- 1 Use of wikis in the L2 classroom and its usefulness in online wiki-based courses.
- 2 Use of Web 2.0 tools in teaching became part of the teaching-learning process.
- 3 Most common electronic tools in the classroom provide benefits in contrast with other type of materials.
- 4 Origin of the word “wiki” and how it is accepted as a teaching tool.
- 5 Wikis work as a social connector for students
- 6 Students improve their interaction when using wikis appropriately.
- 7 Presence of collaborative learning represents a window to improve the quality of the feedback.
- 8 Peer to peer feedback allow students to develop their social and academic skills.
- 9 Teacher - student feedback permit students to enhance the quality of their academic tasks and fosters communication between them.
- 10 Conclusion
- 11 Annotated Bibliography
- 12 Feedback
Use of wikis in the L2 classroom and its usefulness in online wiki-based courses.
In the past, teachers used to have a hard time when giving classes due to the lack of tools available. To write an essay the person had to use archaic tools, such as a typewriter. To be able to communicate with somebody an individual had to use the telephone in our houses. Nowadays, technological advancements have taken over the world.
Writing an essay or communicating with somebody are actions that can be done much more easily than before. Almost every single thing teachers do is related to technology. The field of education is not an exception when it comes to technological advancements. A teacher can use any of the new age electronic tools (Web 2.0) to take advantage or improve a course. This type of tools are easier to use as time passes by, as well they provide much more options than old machines such typewriters do. A person can simply put a laptop in a backpack and have lots of tools available wherever he or she goes. Typewriters are really heavy and all you can do is create d Are you missing something here?
The purpose of this literature review is to delve deeper into wikis, a tool used all around the world to share. It is a very interesting tool, because can be used on a wide variety of courses, whether they are online or face-to-face courses. Another appealing characteristic is the easiness of information edition, everyone with access to the wiki and the course can edit the content, a perfect tool to promote interaction among students. This research question is going to be used for this document, is it possible to use a wiki to carry out a course with effective interaction between teacher-students and students-students?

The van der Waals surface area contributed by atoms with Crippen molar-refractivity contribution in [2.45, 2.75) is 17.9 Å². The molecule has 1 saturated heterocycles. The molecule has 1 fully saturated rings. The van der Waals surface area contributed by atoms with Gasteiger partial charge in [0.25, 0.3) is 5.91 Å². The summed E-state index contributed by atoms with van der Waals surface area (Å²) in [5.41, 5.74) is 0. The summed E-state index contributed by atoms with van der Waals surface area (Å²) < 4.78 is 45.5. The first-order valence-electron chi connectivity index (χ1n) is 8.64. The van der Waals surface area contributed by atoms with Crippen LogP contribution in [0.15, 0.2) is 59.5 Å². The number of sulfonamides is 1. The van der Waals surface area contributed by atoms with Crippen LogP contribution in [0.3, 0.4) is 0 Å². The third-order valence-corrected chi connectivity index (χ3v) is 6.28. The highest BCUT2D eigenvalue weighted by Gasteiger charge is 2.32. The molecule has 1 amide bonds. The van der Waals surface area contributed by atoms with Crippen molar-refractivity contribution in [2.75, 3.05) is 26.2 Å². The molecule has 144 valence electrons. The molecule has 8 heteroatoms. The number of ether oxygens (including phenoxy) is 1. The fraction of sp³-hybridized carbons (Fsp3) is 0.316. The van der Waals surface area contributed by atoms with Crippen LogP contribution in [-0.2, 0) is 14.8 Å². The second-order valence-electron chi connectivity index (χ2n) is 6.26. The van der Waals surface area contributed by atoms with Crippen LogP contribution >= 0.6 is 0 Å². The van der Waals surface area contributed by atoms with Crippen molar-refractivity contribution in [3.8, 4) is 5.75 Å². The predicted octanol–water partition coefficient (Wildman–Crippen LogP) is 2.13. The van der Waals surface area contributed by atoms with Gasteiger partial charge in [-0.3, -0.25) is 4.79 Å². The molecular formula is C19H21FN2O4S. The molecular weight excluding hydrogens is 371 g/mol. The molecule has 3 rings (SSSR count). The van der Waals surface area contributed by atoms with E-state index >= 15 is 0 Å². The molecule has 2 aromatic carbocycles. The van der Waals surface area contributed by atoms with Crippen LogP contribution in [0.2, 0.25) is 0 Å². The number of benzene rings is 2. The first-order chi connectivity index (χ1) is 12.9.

Use of Web 2.0 tools in teaching became part of the teaching-learning process.
The use of the Internet is intended to create attractive designs for the users throughout the internet. The design used for these pages is HTML (Hyper Text Markup Language). Considering this, it means that these pages are not constantly updated. According to Yang (n.d.) The term of Web 2.0 is coined by Tim O'Reilly and Dale Dougherty in the year of 2004 due to a conference carried out by O'Reilly Media. Even though the term suggests a new World Wide Web, but it works more as an update rather than a new interface. The definition of Tim O'Reilly for Web 2.0 is: "Web 2.0 is the business revolution in the computer industry caused by the move to the internet as platform, and an attempt to understand the rules for success on that new platform." (as cited in Yang, N.D. P. 6) Make sure you follow the MEAL for each paragraph in your body. Here you are missing the analysis and link.
There are marked differences between Web 1.0 and 2.0. According to Yang: "Some of the more obvious difference between Web 1.0 and Web 2.0 are: DoubleClick replaced by Google AdSense, Britannica Online replaced by Wikipedia, Personal Web Pages replaced by Blogs, Content Management Systems replaced by Wikis and Directories replaced by Tagging." (Yang. N.D. P. 7.). With these improvements, the distances between people are shorter than they used to be before the updating to Web 2.0. The creation of social networks also formed an important revolution on the way that people communicates.